To put plaintiffs' claims that they were improperly denied discovery into perspective, it is necessary to examine the two broad theories of Title VII cases--disparate treatment and disparate impact. At the outset, it is important to note that the two theories are not applied "with wooden inflexibility and in unvarying accordance with the details of their original formulations, nor in mutually exclusive fashion." Lewis v. Bloomsburg Mills, Inc., 773 F.2d 561, 572 (4th Cir.1985). Nonetheless, the two theories are also not "simply interchangeable"--they indeed do "reflect critical substantive differences as to discrimination in the context of Title VII."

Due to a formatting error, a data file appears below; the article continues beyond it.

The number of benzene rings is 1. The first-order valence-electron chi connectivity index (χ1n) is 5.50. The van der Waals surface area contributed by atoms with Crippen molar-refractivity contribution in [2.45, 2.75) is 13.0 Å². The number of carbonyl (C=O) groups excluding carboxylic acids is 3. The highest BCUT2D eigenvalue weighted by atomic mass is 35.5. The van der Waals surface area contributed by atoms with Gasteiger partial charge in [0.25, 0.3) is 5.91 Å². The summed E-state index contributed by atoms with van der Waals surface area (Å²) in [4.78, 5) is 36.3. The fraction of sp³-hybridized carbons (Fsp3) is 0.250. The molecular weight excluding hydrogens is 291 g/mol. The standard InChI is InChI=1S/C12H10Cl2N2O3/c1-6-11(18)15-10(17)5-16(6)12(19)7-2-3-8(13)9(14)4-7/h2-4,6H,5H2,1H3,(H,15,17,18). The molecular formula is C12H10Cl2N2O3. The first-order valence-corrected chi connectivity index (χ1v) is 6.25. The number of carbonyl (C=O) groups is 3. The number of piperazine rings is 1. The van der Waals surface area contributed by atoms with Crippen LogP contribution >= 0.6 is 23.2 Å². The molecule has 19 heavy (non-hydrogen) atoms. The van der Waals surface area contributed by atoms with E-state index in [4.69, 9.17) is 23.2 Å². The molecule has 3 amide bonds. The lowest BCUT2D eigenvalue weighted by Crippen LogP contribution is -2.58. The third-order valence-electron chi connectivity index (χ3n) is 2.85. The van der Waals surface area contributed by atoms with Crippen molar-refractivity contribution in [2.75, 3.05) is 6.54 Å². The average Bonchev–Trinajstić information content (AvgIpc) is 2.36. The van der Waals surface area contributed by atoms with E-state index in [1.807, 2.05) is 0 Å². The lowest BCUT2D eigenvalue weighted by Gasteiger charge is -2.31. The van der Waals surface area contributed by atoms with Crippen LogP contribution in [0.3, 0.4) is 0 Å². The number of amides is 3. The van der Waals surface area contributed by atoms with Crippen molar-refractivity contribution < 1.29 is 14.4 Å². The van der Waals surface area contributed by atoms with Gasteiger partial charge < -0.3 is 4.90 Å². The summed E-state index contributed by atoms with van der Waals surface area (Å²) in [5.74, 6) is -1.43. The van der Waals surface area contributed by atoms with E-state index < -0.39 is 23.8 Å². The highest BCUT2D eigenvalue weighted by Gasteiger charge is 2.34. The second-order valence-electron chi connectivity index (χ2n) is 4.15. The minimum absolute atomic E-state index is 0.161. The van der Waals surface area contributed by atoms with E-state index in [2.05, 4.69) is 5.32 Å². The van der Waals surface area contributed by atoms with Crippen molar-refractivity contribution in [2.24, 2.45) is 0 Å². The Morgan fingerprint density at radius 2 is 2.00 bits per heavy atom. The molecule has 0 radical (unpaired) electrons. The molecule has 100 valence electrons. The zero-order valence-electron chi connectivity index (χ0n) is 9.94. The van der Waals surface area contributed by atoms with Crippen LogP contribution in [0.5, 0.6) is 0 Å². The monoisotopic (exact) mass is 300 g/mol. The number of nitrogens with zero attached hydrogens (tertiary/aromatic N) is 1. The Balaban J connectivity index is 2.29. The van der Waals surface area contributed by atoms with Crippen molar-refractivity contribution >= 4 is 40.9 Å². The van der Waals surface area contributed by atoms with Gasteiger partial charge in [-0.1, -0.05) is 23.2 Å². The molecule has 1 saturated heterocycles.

The first theory advanced by plaintiffs was that they were discriminated against by their employer because of their race, i.e., they were subject to "disparate treatment." Those claims require a determination of whether the individual plaintiffs were victims of racial discrimination. In order to show this, the plaintiffs at all times have the "ultimate burden of persuading the court that [they were] the victim[s] of intentional discrimination." Burdine, 450 U.S. at 256, 101 S.Ct. at 1095. Whether plaintiffs have in fact shouldered the burden is subject to the "analytical framework" of McDonnell Douglas Corp. v. Green, supra, which is " 'intended progressively to sharpen the inquiry into the elusive factual question of intentional discrimination' in private, nonclass Title VII cases," Coates v. Johnson & Johnson, 756 F.2d 524, 541 (7th Cir.1985), citing Burdine, 450 U.S. at 255 n. 8, 101 S.Ct. at 1094 n. 8. The district court here applied the schema of Burdine and McDonnell Douglas and plaintiffs make no objection to the district court's finding that they did not surmount the hurdle of showing that the "legitimate, nondiscriminatory reason[s]" for UPS's treatment of the individual plaintiffs were pretextual. McDonnell Douglas, 411 U.S. at 802, 93 S.Ct. at 1824. Burdine, 450 U.S. at 254, 101 S.Ct. at 1094.